The first four actors in that tally had their names made for them when, as understudies for The Pajama Game, Thoroughly Modern Millie, All Shook Up and The Producers, respectively, they were suddenly forced by circumstance to take the stage. Whether Risch's sudden elevation to the title role in the Roundabout Theatre Company's new revival of Rodgers and Hart's Pal Joey — following the limping exit of original star Christian Hoff, who injured a foot — will do the same for the suddenly-in-the-news actor remains to be seen. But one thing is for sure, his story is now part of Broadway lore. The actor talked to Playbill.com two days before he was scheduled to make his official Broadway debut as a star. (Opening night is Dec. 18 at Studio 54.)
Playbill.com: What was it like having the director and producers of Pal Joey inform you that you were now playing the leading role?
Matthew Risch: I said it before, and I'll say it again: it was 100 percent bittersweet.
Playbill.com: Did you expect it?
MR: Not in a million years did I expect it. I was just doing my job. I always take my job very seriously. I didn't think Christian's injury was that serious, but I didn't know to what degree he had hurt himself. I thought he would heal quickly and come back to the show. But then of course the results came back and it was much more serious than anyone anticipated. It was a complete shock.
Playbill.com: Did you feel you were ready to assume the part?
MR: I did and I didn't at the same time. I had been watching Christian all through rehearsals. He was gracious enough to let me trail him. I felt really nervous at first, because I didn't know how much work I had in front of me. But, luckily, having the team that we have, I felt more and more comfortable.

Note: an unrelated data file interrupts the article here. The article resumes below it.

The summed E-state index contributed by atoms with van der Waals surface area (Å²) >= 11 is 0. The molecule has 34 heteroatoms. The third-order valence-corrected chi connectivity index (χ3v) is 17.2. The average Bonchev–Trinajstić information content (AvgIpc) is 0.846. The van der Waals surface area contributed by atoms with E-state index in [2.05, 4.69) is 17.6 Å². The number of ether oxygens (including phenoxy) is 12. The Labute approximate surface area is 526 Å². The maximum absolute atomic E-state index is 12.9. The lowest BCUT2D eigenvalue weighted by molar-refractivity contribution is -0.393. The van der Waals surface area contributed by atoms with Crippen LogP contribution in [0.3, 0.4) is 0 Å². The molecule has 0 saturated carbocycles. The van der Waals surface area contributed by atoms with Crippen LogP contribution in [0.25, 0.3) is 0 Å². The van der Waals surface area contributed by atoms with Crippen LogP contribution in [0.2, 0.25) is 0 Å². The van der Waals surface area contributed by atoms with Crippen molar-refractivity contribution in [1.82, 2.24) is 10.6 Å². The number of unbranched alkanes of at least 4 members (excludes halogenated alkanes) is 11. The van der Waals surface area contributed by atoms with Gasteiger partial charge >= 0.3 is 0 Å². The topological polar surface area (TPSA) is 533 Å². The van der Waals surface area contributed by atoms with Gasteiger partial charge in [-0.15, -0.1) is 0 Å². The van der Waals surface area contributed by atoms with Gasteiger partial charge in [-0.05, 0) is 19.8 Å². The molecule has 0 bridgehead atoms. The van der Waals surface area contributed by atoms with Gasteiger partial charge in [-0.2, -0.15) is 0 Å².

Playbill.com: The main challenge of playing Joey is to simultaneously play a cad and be charming, to exhibit repulsive behavior while keeping the audience's sympathy. What's the key to doing that, in your opinion?
MR: The key for me is in [librettist] Richard Greenberg's writing. The book he's written is so excellent. It's constructed in such a way that you go on this ride with Joey and at the end I don't think you have a choice but to sympathize with him. It's certainly a challenge for the actor, playing this part. But I'm always up for a challenge and I’ve always had this affinity for playing jerks and learning how to give them a lovable charm. That curtain goes up and I have to own every single person in that audience and own every person on that stage and I have to get them on my side. Just like he charms his way into these women's lives, I have to charm my way into the audience's lives from the get-go, or else. Playbill.com: Was the ending ever played around with, or was it always the way it is?
MR: I came into this process very late. I'm not too sure how many different endings they had. I have a feeling they've been sticking with this one for a long time. Ever since the beginning of the rehearsal process for me, that was always the choice.
Playbill.com: Has anyone ever told you that you resemble a young Peter Gallagher?
MR: (Laughs) Yeah, I get that a lot. It's the brows. I've always wanted to meet him so I could say, "If you ever need someone to play your son or a younger version of you, I'm it."